There’s a big debate within the PPC community over whether you should structure your account by keyword match type. There’s no right answer to this argument (as always to these debates) and the best approach for you depends on results primarily, but also a bit of personal preference.

We want to try and be a bit more helpful than that today, though. So now we’re going to run through the basics of match type segmentation and why you may (or may not) want to use it.


What is match type segmentation?

Match type segmentation typically separates ad groups by keyword match types, although some advertisers choose to do this at the campaign level. Either way, the setup basically looks like this:


Negative keywords are then used to specify these ad groups to different search intents. The idea is to give you more control over which ads are triggered by search queries and also generate more trustworthy data. It also gives you more control over dynamic keyword insertion and a number of other ways to improve the relevance of your ads to user searches.


Why would I use match type segmentation?

The reason match type segmentation exists is because of how Google matches search queries to your ads. Google has to decide which ad is the most relevant and this is difficult unless you provide the right clues.

If someone types “buy cheap running shoes” into Google, without match type segmentation, there’s a huge list of potential keywords Google could use to select what it considers your most relevant ad. And the more of those keywords you have in your ad group, the more room for misinterpretation there can be.

Match type segmentation creates ad groups specific to user intents (exact match) and creates manageable ad groups for related searches (broad and phrase matches). There are various advantages to this:


  • You target specific user intents with exact match
  • You can embed negative keywords for more control over how each match type is triggered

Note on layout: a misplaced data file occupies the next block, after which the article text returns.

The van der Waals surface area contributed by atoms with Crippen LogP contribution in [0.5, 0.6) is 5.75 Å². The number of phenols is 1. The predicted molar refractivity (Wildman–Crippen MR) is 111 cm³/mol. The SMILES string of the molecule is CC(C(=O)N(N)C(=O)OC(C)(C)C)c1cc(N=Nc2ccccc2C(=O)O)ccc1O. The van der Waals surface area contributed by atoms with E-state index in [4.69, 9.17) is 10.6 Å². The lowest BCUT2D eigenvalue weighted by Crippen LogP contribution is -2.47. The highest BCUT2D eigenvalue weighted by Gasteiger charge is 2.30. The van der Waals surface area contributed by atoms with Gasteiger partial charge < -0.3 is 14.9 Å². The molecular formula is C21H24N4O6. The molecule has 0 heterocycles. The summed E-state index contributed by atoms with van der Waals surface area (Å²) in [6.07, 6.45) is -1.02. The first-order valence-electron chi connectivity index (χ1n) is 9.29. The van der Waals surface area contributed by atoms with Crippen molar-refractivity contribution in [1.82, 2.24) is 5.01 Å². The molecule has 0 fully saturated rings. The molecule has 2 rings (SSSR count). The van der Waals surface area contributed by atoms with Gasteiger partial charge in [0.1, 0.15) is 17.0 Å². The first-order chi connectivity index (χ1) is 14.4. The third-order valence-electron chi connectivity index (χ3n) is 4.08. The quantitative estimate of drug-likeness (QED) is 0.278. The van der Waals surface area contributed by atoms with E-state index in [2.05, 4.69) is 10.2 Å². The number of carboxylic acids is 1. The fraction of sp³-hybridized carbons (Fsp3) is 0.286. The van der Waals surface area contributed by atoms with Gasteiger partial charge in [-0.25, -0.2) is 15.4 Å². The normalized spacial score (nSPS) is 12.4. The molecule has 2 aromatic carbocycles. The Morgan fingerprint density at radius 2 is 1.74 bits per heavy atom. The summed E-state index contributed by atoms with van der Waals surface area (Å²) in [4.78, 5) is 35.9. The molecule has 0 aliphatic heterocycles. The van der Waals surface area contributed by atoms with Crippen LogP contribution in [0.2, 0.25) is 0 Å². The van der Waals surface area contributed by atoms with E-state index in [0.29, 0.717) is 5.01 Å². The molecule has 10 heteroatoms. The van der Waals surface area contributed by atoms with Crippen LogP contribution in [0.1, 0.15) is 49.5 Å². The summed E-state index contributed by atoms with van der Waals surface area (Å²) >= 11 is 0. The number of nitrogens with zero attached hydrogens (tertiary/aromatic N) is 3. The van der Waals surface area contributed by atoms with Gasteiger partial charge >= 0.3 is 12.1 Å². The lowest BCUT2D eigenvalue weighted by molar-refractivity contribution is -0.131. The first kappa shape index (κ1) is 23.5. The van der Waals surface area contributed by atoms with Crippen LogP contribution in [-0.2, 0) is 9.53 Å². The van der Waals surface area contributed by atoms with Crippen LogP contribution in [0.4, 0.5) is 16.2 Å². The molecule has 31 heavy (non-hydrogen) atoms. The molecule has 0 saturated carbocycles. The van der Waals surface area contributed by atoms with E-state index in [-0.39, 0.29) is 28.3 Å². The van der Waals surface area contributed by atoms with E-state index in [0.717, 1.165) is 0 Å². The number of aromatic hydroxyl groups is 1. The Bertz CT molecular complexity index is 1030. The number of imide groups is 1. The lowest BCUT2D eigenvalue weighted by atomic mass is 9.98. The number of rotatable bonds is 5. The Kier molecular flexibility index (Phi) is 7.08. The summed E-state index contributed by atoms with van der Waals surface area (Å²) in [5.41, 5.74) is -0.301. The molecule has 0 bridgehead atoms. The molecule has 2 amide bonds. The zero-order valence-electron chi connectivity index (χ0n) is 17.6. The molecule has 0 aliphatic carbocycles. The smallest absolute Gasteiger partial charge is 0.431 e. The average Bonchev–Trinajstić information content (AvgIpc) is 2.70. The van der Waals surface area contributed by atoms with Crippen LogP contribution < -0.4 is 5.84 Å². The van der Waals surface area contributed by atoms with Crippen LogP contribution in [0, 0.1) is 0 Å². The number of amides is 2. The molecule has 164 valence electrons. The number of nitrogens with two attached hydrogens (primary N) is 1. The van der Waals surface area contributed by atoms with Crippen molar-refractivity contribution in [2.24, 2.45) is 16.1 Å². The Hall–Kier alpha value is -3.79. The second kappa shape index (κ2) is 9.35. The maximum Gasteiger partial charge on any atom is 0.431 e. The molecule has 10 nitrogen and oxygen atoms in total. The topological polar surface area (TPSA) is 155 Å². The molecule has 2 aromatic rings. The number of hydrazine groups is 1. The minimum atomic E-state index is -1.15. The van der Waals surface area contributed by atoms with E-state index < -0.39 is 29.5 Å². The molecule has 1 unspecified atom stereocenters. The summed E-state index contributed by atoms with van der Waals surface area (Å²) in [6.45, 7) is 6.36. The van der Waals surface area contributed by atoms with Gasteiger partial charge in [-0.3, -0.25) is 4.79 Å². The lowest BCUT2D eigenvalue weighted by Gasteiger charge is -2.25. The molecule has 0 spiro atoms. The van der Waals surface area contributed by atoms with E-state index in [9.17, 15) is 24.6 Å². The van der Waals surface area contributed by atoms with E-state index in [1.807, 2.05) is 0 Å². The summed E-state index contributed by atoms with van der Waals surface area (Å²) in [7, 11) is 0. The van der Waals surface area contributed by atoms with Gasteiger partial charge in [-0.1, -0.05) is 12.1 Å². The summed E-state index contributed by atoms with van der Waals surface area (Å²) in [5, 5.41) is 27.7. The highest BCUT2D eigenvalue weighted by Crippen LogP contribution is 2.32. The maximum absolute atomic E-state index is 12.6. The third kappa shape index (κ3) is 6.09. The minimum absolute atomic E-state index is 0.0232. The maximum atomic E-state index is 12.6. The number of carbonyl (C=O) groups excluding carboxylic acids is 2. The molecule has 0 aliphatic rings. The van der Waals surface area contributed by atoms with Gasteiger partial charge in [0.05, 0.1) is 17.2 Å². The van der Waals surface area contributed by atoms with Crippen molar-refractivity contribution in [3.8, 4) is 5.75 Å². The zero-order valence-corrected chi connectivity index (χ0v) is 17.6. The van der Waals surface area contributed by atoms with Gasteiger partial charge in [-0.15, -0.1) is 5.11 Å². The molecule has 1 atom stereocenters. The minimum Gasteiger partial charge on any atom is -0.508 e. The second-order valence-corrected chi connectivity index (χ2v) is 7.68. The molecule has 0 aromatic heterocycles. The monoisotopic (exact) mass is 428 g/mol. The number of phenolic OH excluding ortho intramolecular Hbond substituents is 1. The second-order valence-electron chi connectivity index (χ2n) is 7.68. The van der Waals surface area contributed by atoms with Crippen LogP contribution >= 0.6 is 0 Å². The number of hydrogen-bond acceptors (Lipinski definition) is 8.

• You get specific data on how each match type is performing
  • You can refine ads and landing pages more specifically
  • Control budget by match type performance (if you segment at campaign level)


Basically, it all comes down to getting more control over the relevance of your ads and landing pages, based on the initial user search. The aim is to maximise impressions for the higher-intent searches (and then clicks and conversions) but still have a place to target and manage campaigns or ad groups for lower intent searches. It’s all about maximising reach and then turning that into the most conversions and ultimately profit.


So why doesn’t everyone segment by match type?

The argument for match type segmentation certainly sounds convincing – but this doesn’t always translate into the real world. The biggest problem with this approach is it creates a more complicated campaign structure that requires more management.

The question you need to ask is where do you draw the line between time/cost and getting the best performance? This depends on the time and budget you have available – not to mention your understanding of AdWords, if you’re doing it all yourself.

Match type segmentation isn’t particularly difficult, though. We also don’t think it takes as long to manage as some people make out – but that could depend on how much you use AdWords Editor.

There’s also the approach of tiered bidding, which is much quicker to manage, but comes with less control. It’s a case of finding the method that gets the best results in the time frame/budget you have to work with.


So is match type segmentation for me?

If you asked us whether we’re for or against match type segmentation, we’d answer with a pretty resounding “yes”. The more control you have over the relevance of your campaigns to user intent, the better – at least in an ideal world.

That ideal world bit is important, too. First of all, it assumes you have the resources available and it also relies on you having the right kind of account structure and management in place. We always say it’s worth going the extra stretch to invest the time and budget it takes to get the best results – but match type segmentation will be a stretch too far for some.


If you want more info on match type segmentation advice on whether it’s the right approach for your business, you can speak to our team today.